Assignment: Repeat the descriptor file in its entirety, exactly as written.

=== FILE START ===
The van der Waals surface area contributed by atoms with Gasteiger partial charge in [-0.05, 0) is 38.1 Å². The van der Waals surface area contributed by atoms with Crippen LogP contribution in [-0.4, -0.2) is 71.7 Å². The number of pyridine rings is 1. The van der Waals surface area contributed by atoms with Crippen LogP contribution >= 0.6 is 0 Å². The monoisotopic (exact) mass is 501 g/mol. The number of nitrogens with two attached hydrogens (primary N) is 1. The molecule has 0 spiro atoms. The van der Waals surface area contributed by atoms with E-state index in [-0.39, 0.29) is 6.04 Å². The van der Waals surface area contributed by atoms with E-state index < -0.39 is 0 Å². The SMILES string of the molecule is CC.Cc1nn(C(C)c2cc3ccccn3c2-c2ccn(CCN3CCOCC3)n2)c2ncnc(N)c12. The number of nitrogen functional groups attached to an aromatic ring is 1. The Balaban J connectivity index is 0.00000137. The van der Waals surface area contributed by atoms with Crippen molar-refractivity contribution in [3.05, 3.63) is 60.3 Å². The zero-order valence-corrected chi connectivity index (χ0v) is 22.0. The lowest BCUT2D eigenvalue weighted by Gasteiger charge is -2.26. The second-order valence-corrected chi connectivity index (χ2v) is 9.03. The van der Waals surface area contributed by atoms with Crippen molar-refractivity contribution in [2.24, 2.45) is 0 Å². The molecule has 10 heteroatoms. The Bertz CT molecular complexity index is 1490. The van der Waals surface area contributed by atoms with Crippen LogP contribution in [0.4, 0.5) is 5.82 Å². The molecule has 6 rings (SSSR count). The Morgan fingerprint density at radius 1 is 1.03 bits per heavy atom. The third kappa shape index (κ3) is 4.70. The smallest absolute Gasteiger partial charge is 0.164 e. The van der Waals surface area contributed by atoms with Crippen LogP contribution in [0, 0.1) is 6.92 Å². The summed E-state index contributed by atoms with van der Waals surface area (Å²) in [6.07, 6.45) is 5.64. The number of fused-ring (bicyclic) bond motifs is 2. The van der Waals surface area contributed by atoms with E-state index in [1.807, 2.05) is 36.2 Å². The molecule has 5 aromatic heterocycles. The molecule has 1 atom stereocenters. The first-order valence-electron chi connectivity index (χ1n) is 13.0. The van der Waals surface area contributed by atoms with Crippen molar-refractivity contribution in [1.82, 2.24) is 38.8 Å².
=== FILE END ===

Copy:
The van der Waals surface area contributed by atoms with Gasteiger partial charge in [-0.05, 0) is 38.1 Å². The van der Waals surface area contributed by atoms with Crippen LogP contribution in [-0.4, -0.2) is 71.7 Å². The number of pyridine rings is 1. The van der Waals surface area contributed by atoms with Crippen LogP contribution >= 0.6 is 0 Å². The monoisotopic (exact) mass is 501 g/mol. The number of nitrogens with two attached hydrogens (primary N) is 1. The molecule has 0 spiro atoms. The van der Waals surface area contributed by atoms with E-state index in [-0.39, 0.29) is 6.04 Å². The van der Waals surface area contributed by atoms with E-state index < -0.39 is 0 Å². The SMILES string of the molecule is CC.Cc1nn(C(C)c2cc3ccccn3c2-c2ccn(CCN3CCOCC3)n2)c2ncnc(N)c12. The number of nitrogen functional groups attached to an aromatic ring is 1. The Balaban J connectivity index is 0.00000137. The van der Waals surface area contributed by atoms with Crippen molar-refractivity contribution in [3.05, 3.63) is 60.3 Å². The zero-order valence-corrected chi connectivity index (χ0v) is 22.0. The lowest BCUT2D eigenvalue weighted by Gasteiger charge is -2.26. The second-order valence-corrected chi connectivity index (χ2v) is 9.03. The van der Waals surface area contributed by atoms with Crippen molar-refractivity contribution in [2.24, 2.45) is 0 Å². The molecule has 10 heteroatoms. The Bertz CT molecular complexity index is 1490. The van der Waals surface area contributed by atoms with Crippen LogP contribution in [0.4, 0.5) is 5.82 Å². The molecule has 6 rings (SSSR count). The Morgan fingerprint density at radius 1 is 1.03 bits per heavy atom. The third kappa shape index (κ3) is 4.70. The smallest absolute Gasteiger partial charge is 0.164 e. The van der Waals surface area contributed by atoms with Crippen LogP contribution in [0, 0.1) is 6.92 Å². The summed E-state index contributed by atoms with van der Waals surface area (Å²) in [6.07, 6.45) is 5.64. The number of fused-ring (bicyclic) bond motifs is 2. The van der Waals surface area contributed by atoms with E-state index in [1.807, 2.05) is 36.2 Å². The molecule has 5 aromatic heterocycles. The molecule has 1 atom stereocenters. The first-order valence-electron chi connectivity index (χ1n) is 13.0. The van der Waals surface area contributed by atoms with Crippen molar-refractivity contribution in [1.82, 2.24) is 38.8 Å².